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Tech Tips

Casting Model Parts in Metal

A Way to Stronger Models

n by Frank Spahr


Styrene is a good material for modeling, but on certain occasions, it´s not strong enough. My main trouble areas are masts for sailing ships, especially the upper and thinner parts of the construction, and certain kinds of landing gears, the long and spindly variant, for instance with the F-105. The upper spars of the masts will inevitably tend to bend under the stress of rigging, and it´s hard to achieve a balance between the various rigging threads and the respective pull they produce. Certain landing gears, especially if they are "to scale", are not particularly sturdy. Some kits need plenty of weight to keep them from tailsitting, adding ever more stress on the gear struts. Over the years, with the styrene becoming more brittle, the problem tends to increase, so a sturdier replacement might come handy.

With resin kits, you frequently get cast metal parts for the gear struts to support the much higher weight of the material, but with ordinary kits, it´s rare apart from the huge Tamiya jets, for instance. So these potentially weak parts may need strengthening in some cases. If no aftermarket replacement is available, there are only the following ways to pursue:

A good way is scratchbuilding the part from metal, if you´re skilled in the necessary techniques. Several master modelers do so and achieve great results. Various diameters of metal rods and tubings may be used to construct the desired parts, using glueing and soldering techniques.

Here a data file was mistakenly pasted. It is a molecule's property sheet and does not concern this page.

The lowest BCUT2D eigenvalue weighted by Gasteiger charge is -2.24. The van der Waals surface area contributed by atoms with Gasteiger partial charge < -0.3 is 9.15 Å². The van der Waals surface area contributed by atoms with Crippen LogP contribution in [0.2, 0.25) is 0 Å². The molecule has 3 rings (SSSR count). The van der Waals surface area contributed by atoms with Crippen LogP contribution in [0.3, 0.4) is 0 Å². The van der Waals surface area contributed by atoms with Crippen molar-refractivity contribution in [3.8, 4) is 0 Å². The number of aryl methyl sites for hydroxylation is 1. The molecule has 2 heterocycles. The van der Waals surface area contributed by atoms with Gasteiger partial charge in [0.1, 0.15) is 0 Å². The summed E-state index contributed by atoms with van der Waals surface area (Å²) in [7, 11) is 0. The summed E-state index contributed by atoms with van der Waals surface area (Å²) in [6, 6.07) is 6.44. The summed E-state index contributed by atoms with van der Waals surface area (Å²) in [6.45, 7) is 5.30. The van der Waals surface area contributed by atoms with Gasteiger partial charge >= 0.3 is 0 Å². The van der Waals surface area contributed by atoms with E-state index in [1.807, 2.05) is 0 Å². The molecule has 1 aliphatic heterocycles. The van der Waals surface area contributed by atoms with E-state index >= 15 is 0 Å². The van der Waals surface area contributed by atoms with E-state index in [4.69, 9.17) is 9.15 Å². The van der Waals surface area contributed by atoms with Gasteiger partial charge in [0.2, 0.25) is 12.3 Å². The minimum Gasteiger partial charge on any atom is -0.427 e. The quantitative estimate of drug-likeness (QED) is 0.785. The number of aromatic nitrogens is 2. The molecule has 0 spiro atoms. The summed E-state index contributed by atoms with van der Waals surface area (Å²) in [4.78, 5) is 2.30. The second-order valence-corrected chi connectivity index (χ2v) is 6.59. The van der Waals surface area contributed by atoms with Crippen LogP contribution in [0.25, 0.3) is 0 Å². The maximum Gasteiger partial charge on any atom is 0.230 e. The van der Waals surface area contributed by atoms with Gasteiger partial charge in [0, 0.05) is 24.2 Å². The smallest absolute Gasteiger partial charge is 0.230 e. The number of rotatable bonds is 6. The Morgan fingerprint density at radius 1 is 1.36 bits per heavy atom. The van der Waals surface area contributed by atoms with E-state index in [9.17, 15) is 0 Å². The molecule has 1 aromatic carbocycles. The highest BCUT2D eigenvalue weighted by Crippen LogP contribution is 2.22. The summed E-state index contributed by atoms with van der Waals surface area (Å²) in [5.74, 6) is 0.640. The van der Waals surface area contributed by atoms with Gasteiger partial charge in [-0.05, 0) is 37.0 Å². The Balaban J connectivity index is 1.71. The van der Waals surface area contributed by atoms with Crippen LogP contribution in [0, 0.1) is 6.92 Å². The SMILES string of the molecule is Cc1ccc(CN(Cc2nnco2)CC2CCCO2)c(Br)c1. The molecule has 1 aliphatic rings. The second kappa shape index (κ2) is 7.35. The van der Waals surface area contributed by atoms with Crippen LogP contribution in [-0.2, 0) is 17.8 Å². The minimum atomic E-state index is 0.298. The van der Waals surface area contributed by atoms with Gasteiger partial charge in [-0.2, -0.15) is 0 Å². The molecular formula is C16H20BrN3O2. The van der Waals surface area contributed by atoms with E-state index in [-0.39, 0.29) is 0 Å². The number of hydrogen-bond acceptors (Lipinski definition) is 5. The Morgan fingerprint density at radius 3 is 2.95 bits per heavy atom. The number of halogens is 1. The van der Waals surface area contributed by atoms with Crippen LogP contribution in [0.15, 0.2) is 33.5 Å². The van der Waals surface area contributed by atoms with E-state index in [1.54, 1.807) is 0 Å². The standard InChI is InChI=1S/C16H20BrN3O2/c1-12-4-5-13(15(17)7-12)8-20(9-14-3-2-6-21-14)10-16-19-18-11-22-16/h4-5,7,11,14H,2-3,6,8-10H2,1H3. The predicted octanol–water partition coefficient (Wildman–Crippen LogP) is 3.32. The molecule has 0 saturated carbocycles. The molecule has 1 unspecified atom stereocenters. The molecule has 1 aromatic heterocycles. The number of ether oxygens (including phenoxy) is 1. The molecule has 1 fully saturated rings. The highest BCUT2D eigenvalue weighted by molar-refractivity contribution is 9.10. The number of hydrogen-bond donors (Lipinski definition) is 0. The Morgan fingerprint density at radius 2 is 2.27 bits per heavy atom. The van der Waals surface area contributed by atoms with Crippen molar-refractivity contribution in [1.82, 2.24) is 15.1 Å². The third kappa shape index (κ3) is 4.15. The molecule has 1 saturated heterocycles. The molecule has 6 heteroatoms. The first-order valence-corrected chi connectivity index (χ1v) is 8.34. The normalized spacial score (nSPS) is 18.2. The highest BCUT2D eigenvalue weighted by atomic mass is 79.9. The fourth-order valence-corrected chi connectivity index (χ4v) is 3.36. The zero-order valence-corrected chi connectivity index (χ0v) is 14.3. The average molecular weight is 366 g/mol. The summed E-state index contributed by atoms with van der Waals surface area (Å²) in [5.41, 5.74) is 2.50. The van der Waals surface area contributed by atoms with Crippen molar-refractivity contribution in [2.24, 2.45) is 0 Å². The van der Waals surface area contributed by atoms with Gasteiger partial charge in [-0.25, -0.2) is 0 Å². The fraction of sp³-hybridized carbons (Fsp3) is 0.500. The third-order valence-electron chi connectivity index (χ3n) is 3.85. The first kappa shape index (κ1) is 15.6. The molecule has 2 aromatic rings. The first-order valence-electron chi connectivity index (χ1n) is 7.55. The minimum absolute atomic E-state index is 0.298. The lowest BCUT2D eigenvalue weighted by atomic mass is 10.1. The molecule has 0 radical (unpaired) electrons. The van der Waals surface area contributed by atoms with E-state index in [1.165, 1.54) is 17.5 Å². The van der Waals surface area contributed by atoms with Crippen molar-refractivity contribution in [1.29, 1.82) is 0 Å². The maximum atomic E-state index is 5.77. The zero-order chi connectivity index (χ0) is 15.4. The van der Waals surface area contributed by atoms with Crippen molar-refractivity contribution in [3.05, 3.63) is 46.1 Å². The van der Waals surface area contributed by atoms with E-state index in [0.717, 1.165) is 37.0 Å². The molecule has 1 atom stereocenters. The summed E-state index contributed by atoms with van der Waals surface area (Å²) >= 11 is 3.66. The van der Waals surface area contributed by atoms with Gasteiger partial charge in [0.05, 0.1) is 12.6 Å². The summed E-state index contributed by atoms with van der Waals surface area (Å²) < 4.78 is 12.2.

I present you a different approach, surely not for everyday use and possibly mainly to show "what can be done". It originates from my time at dental school when we did some private projects in what spare time we had. I for instance sculpted a figurehead for a wooden sailing ship model I was building at the time from wax. I cast it in brass which looked really nice. We also took leaves and flowers, even HO scale car models and cast them in metal, sometimes in brass, even in silver. They made really nice shelf sitters!

This is possible in dental casting technique because here you make a mold from any material that will burn without a trace, be it wax or plastic or a plant. You embed this model in an investing mass and heat the cured mass in an oven, thereby burning the embedded model out and leaving a hollow shaped like your model. You then pour liquid metal into this empty space and let it cool down. You then destroy the mold and release the cast, clean it up and polish it. It´s the same method as used in casting bells, yet on a minute scale.